Last week, I participated in a Blogging Panel put on by the Columbia Democratic Club with Steve Charing and Bill Woodcock. It was a great opportunity to reflect on what it is we hobbyist bloggers offer and why we exist. Regardless of the context, that is one question I hear often from people first learning that I have a blog. "What made you do that?"
One thing Bill Woodcock said really stuck out for me. To paraphrase, he told the audience that bloggers are pushing back against the tide of apathy. With less coverage, and lower profile issues, local government can be, and often is, dismissed as irrelevant. This is despite the fact that we are most likely to come into contact with our local government on a more frequent basis and its actions will have a much more profound effect on our lives than whatever the President may do. By blogging about an issue, and (maybe) making it interesting, we offer purchase for those who may otherwise let the issue pass without consideration.
I think about apathy at least once a week, normally in the context of "tilting against windmills". As Elie Wiesel is quoted as saying (before The Lumineers stole it): "The opposite of love is not hate, it's indifference." There are those who hate this community. They hate Howard County. They hate Columbia. They hate what it is and what it aspires to be. But for a good number of these folks, they are anything but apathetic. They know each member of the County Council. They know the issues. They know how they want things to change. They read this blog. They may hate me.
But as Wiesel indicated, they are not the opposite of those who love this place, but rather just a different version of the same impassioned soul. The real danger is found in those who don't care.
And what is the danger of apathy? What's the harm? The audience is smaller? So what?
We've seen "so what" on any number of stages - power is transferred from "the people" to "the loud". This isn't just a matter of getting eyeballs and ears. It is fundamental to who decides what. This local government, and nonprofit homeowners/community association, that has tremendous effects on your quality of life can be bent to the will of "the loud" easily and without coup. We wonder why certain elements of our community are so unreasonable and unamenable to compromise, but it is because they have won small battles, in the absence of counter-points, without having to. Why change methods mid-stream?
Apathy is an involuntary power transfer. Your decision not to be heard is not an unflipped switch, but rather a concrete abdication of your voice to someone else. That's not to say you should start racking up babysitting bills and miss bedtime stories. It means you need to think more creatively about making yourself heard. You're reading this, aren't you? You care, don't you?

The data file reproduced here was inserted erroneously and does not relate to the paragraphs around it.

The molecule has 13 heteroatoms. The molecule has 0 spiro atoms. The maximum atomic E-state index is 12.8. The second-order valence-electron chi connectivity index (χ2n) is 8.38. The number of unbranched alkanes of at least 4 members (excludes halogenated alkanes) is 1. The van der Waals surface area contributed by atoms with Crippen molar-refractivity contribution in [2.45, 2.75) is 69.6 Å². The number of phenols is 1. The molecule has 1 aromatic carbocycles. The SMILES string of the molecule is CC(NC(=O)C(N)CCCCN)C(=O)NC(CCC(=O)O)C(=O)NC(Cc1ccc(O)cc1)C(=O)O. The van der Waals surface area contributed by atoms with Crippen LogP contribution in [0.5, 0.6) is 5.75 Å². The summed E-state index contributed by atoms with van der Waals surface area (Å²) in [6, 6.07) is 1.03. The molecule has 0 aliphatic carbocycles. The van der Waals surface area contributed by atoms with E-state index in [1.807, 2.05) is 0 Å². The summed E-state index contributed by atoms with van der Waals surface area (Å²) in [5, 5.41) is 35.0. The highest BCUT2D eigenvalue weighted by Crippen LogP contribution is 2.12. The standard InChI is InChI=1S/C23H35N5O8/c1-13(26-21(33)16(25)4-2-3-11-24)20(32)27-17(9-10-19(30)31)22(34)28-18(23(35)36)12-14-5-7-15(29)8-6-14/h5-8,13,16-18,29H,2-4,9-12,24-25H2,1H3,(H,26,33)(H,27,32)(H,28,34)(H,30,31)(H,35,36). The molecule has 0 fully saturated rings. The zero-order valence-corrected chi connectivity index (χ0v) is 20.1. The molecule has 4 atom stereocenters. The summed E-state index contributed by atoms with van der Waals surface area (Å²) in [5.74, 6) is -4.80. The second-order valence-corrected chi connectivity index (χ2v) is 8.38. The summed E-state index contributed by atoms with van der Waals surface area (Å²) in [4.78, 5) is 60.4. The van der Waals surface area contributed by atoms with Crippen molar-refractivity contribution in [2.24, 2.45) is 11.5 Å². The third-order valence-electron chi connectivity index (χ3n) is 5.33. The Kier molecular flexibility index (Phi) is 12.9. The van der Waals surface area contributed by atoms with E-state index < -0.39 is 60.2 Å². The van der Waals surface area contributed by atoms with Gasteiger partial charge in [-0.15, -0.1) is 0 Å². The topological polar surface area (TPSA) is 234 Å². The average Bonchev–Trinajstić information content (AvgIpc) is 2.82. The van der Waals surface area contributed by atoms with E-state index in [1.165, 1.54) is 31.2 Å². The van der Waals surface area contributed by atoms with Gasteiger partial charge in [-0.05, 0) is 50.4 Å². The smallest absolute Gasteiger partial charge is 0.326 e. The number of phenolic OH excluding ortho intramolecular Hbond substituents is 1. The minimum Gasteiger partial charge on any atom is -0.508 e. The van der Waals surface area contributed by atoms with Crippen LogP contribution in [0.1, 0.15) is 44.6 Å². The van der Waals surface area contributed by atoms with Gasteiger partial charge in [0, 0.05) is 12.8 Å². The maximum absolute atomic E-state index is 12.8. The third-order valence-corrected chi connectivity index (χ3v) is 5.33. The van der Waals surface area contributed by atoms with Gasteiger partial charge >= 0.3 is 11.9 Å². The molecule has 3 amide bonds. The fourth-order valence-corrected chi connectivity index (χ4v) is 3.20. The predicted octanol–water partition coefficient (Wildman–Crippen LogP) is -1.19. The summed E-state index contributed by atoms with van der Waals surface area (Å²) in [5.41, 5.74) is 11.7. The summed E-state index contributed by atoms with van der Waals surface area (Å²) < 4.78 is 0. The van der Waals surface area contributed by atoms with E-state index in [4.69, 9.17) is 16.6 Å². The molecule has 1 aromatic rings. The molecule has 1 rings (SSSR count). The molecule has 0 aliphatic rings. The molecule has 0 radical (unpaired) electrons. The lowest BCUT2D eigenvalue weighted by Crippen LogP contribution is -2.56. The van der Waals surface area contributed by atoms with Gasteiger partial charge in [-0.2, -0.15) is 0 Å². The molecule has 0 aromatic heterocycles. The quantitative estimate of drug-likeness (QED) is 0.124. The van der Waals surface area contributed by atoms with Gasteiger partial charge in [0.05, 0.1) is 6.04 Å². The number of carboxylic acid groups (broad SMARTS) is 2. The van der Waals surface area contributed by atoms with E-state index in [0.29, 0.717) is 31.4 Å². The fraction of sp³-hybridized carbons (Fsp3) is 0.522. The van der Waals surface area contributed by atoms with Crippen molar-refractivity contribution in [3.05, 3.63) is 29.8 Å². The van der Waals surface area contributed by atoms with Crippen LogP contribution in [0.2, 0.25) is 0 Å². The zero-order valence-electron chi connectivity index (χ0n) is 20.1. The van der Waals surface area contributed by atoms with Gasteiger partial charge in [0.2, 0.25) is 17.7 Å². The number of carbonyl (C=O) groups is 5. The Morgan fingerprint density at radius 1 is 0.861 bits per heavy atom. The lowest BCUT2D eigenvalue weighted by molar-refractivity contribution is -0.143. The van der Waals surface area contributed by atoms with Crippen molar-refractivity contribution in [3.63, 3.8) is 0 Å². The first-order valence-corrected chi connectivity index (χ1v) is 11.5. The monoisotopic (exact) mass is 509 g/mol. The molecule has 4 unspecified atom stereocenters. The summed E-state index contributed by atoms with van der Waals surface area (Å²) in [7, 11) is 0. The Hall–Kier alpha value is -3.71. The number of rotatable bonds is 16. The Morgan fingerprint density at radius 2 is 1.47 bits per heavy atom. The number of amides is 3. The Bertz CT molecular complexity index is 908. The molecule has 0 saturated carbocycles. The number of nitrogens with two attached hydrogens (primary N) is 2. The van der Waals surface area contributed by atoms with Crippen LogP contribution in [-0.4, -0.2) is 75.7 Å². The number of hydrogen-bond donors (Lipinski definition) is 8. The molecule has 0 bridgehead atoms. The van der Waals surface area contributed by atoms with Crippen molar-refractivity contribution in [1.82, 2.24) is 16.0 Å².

At war with apathy: the opposite of love.
I really enjoyed this long-piece in the New York Times about 21st Century technology and the Republican Party. Particularly this: "Romney’s senior strategist, Stuart Stevens, may well be remembered by historians, as one House Republican senior staff member put it to me, 'as the last guy to run a presidential campaign who never tweeted.'" The article goes on to note that while techno-guru's on the left may be inspired to put their talents back into "the cause", those on the right may be more inclined to seek private benefit in the corporate sphere. The contra to that position is that the real deficiency can be found with a "crust" of old-timers at the top of the party who still think TV ads and direct mail are the way to win an election. Seeing the areas where the GOP is having most of its success, that philosophy makes sense. It just may put a National Election outside of their reach for the forseeable future.
Johns Hopkins pediatric neurosurgeon Ben Carson, M.D., has unintentionally found himself as the new spokesperson for the right after making remarks at a National Prayer breakfast about self-reliance. I wonder how long this will last. Dr. Carson should not be expected to hold the party line on all things, particularly as they may relate to "science", and may find himself on the outs within the month.
The roll-out of Obamacare has hit a few speed-bumps as the high risk pools are filling up faster than anticipated. I don't know about you all, but I found the idea of legions of uninsured chronically ill people to be heart-breaking. Plan administrators seem to making prudent adjustments in the face of this rush, but while many will use this as a point of criticism, I think it also shows just how necessary health care reform was to the most vulnerable among us.
Featured Blog Post of the Day: WB picks up on some big news just under the radar of our local journo's -- Howard County EDA Chief Laura Neuman has thrown her hat in for the Anne Arundel County Executive post. This story has all sorts of interesting tails, such as the possibility of Ms. Neuman being a high-profile Republican in the midst of a "Governor Ulman" administration. Early comments I've solicited from those in the loop have suggested that Ms. Neuman is a "consensus pick", but it would be very surprising to see the AA Republican Central Committee pull from a prominent Democrat's administration.
That's all for today. Have a great Monday reflecting on the great Presidents of this Country. Don't forget William Henry Harrison.